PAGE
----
Right To Vote For All petition

The petition:


Right to Vote for All

Dear Hon. Andrew Little,

We are calling on the Government to enshrine voting rights for all people who are incarcerated.

In 2010 National MP Paul Quinn introduced a Member’s Bill to Parliament that saw the complete removal of voting rights for prisoners, regardless of how long the sentence. Since then, the Supreme Court has upheld the High Court’s ruling that limiting the right to vote for prisoners is a breach of the Bill of Rights, section 12(a).

Voting must belong to all of us for the health of our democracy, and removing basic rights should never be used as a means to punish people We are proud of Aotearoa New Zealand’s history – where people have successfully campaigned for the right to vote for all Māori and women. That legacy should not be thrown away lightly.

That’s why we are calling on the Government to amend the Electoral Act of 1993 and ensure that all New Zealanders are able to determine who represents them, and who makes the laws that govern them.

Why is this important?

We believe that in a fair and democratic society all members should have the right to vote, and people living in prisons are part of our society. They are valued members of communities and families. To take away their right to vote is an unfair disenfranchisement

We all expect that people in prison have the opportunity to heal and learn so they can contribute to a thriving society when they return to their communities. By not allowing people to vote while in prison, we are removing their ability to invest in and contribute to society and our democratic process. It’s cruel and counter-productive.

When Parliament changed the law in 2010 they used voting rights as a form of punishment, and this breaches the Bill of Rights. As New Zealanders we seek fairness and community. If we reinstate voting rights for people serving time in prison, it means that come next election time, thousands more people would be able to participate in our democracy, and put their ballot in the box as an investment in their – and our – futures.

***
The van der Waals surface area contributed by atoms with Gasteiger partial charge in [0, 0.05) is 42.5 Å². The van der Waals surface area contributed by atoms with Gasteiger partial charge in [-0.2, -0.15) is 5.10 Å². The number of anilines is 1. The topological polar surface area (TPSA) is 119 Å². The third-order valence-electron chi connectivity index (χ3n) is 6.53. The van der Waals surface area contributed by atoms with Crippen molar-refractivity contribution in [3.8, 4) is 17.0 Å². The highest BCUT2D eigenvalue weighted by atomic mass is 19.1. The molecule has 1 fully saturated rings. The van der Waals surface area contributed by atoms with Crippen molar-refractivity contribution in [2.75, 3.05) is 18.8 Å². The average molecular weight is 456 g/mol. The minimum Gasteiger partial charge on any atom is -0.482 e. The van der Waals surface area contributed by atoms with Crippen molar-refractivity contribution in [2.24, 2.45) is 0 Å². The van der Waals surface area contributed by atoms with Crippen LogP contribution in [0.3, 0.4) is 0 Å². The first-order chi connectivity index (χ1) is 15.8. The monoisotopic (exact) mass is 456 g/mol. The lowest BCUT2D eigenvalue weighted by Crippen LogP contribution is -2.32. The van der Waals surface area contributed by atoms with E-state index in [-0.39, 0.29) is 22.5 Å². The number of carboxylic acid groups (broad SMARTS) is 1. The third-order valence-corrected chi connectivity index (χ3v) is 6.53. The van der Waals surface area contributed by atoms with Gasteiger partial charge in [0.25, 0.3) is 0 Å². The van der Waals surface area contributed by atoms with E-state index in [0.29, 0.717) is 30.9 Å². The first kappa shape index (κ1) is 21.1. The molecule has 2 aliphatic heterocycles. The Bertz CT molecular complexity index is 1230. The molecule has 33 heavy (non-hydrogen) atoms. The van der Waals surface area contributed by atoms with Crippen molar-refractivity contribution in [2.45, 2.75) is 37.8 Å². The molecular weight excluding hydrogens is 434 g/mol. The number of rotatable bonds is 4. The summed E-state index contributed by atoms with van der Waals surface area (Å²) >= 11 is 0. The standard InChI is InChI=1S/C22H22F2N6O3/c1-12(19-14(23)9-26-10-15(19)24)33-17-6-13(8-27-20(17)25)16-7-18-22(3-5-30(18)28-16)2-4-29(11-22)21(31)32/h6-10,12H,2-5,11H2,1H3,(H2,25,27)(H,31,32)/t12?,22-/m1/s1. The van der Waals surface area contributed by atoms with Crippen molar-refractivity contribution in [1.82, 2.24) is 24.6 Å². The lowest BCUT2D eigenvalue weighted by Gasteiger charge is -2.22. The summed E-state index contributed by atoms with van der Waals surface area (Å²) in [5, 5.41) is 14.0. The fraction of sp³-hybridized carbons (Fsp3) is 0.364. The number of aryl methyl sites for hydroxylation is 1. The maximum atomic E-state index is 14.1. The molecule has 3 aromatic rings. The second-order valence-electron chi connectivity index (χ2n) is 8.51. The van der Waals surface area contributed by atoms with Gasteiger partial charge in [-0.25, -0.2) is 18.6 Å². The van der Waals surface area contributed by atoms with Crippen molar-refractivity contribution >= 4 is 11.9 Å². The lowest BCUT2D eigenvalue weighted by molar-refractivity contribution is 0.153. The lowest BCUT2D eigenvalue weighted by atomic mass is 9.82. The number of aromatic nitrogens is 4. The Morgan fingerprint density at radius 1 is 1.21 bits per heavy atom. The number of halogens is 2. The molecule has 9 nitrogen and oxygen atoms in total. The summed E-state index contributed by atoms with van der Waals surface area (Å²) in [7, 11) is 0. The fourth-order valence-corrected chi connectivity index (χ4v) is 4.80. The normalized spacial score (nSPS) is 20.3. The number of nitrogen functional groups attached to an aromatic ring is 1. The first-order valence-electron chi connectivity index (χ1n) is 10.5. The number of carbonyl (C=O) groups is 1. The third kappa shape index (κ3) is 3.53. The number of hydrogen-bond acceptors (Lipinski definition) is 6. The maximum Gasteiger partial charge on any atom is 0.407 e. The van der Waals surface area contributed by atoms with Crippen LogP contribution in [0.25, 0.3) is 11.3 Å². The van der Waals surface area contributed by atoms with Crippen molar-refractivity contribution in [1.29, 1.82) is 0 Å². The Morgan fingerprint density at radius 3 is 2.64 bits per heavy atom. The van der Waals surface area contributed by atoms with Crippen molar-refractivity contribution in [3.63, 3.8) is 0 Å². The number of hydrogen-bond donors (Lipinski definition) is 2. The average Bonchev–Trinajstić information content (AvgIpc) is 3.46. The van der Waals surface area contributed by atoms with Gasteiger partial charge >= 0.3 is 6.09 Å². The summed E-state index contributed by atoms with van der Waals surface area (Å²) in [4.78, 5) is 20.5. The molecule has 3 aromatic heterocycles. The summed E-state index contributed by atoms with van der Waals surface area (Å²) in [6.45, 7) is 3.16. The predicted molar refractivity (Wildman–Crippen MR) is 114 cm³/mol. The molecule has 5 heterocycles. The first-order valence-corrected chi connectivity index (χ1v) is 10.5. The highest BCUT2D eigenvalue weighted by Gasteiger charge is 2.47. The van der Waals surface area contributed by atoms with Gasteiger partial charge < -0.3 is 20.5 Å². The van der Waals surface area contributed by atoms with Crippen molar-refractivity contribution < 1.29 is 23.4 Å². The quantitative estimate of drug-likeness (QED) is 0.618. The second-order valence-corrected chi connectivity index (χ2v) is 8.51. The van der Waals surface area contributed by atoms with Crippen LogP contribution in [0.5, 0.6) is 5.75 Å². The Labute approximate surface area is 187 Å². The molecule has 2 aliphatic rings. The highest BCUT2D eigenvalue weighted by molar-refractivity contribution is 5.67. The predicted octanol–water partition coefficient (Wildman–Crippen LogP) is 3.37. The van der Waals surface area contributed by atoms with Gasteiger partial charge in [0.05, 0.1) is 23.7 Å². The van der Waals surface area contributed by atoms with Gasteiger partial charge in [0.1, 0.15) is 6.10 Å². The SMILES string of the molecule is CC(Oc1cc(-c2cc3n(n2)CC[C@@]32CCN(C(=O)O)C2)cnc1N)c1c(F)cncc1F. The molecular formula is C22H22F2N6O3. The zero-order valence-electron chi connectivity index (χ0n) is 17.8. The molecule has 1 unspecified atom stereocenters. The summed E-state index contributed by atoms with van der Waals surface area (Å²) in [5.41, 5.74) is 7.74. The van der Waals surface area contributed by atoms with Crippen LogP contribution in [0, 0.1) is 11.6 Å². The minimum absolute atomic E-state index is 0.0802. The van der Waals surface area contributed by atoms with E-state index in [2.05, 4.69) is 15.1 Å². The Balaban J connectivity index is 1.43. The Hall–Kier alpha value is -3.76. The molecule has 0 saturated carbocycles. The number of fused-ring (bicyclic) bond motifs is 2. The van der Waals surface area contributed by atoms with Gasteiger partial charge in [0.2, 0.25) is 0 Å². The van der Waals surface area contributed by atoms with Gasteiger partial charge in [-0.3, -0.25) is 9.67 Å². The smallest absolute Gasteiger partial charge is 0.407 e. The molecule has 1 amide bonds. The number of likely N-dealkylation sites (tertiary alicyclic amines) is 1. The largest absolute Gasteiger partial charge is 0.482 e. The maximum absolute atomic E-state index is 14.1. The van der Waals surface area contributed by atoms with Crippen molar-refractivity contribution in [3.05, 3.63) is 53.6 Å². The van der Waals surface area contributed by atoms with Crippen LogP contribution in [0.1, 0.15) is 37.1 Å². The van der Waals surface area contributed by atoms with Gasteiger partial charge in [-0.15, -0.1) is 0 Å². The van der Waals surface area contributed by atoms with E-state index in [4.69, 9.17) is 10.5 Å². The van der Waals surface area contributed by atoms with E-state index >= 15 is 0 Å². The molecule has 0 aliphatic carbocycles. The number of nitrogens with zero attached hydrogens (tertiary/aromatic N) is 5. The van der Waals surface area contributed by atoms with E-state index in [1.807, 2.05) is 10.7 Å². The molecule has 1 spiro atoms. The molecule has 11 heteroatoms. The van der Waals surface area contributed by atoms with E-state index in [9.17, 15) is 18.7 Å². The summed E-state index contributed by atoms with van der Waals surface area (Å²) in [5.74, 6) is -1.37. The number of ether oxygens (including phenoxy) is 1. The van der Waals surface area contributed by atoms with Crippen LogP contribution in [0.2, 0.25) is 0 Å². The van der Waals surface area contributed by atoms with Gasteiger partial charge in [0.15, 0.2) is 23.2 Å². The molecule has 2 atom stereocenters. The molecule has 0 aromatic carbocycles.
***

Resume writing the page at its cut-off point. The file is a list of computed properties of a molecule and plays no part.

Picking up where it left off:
We believe a thriving society requires the voices of all it’s people in order to make decisions that elevate everyone. By including everyone’s voices we can have a truly representative democracy.

Leave a comment

3 Comments

  1. artcroft

     /  November 29, 2018

    It’s really hard to get into prison in NZ. Judges, and the law, are set up to find endless and often imaginative excuses for not sending you to prison. Take this case. https://www.kiwiblog.co.nz/2018/11/crown_must_appeal.html as an example.

    You have to invest a lot time and energy into committing crime to end up in the slammer in NZ. Virtually any excuse will be seen as good enough to justify your failure to behave as a decent human being. Contrary to the above, these guys are not “valued members of their communities” they are dangerous thugs locked away for the safety of their communities.

    Having lost their most fundamental freedom, Liberty, via the commission of a series of pretty serious crimes, is there any reason to maintain their voting rights.

    No! Most crims won’t miss them in the first pace, and those that do might well see this loss as a reason to hit the straight and narrow.

    No liberty, no vote.

    Reply
  2. alloytoo

     /  November 29, 2018

    If you have been convicted and sentenced, then the state has proven that you have disregarded the rights of your fellow citizens. Why then should you retain anything but the most basic rights while incarcerated?

    No liberty, no vote.

    Reply
  3. Geoffrey

     /  November 29, 2018

    And me! People who infringe on the rights of others should in no way retain the privilege of helping to determine the law. There are enough anti-social folk outside of jail; such as those advocating disbanding the police force, to wish to add the incarcerated to that number.

    Reply

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